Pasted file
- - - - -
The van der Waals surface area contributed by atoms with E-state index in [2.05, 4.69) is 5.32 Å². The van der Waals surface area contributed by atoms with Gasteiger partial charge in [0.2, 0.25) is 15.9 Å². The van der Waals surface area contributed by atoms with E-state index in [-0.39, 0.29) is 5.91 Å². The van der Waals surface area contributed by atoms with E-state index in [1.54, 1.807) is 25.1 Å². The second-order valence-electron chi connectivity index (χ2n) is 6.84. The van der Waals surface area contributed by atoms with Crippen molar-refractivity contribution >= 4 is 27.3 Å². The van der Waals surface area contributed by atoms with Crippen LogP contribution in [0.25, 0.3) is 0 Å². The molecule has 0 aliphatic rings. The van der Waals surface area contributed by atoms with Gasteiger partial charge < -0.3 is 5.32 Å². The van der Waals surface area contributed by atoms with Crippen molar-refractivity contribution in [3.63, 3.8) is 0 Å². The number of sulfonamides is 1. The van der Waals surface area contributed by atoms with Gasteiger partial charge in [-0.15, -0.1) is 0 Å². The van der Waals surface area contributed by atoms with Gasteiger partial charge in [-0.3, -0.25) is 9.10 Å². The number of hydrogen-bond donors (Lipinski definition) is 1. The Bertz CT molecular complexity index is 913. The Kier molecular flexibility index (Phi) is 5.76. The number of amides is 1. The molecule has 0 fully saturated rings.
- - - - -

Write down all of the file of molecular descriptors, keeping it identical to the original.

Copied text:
The van der Waals surface area contributed by atoms with E-state index in [2.05, 4.69) is 5.32 Å². The van der Waals surface area contributed by atoms with Gasteiger partial charge in [0.2, 0.25) is 15.9 Å². The van der Waals surface area contributed by atoms with E-state index in [-0.39, 0.29) is 5.91 Å². The van der Waals surface area contributed by atoms with E-state index in [1.54, 1.807) is 25.1 Å². The second-order valence-electron chi connectivity index (χ2n) is 6.84. The van der Waals surface area contributed by atoms with Crippen molar-refractivity contribution >= 4 is 27.3 Å². The van der Waals surface area contributed by atoms with Crippen LogP contribution in [0.25, 0.3) is 0 Å². The molecule has 0 aliphatic rings. The van der Waals surface area contributed by atoms with Gasteiger partial charge < -0.3 is 5.32 Å². The van der Waals surface area contributed by atoms with Crippen molar-refractivity contribution in [3.63, 3.8) is 0 Å². The number of sulfonamides is 1. The van der Waals surface area contributed by atoms with Gasteiger partial charge in [-0.15, -0.1) is 0 Å². The van der Waals surface area contributed by atoms with Gasteiger partial charge in [-0.3, -0.25) is 9.10 Å². The number of hydrogen-bond donors (Lipinski definition) is 1. The Bertz CT molecular complexity index is 913. The Kier molecular flexibility index (Phi) is 5.76. The number of amides is 1. The molecule has 0 fully saturated rings.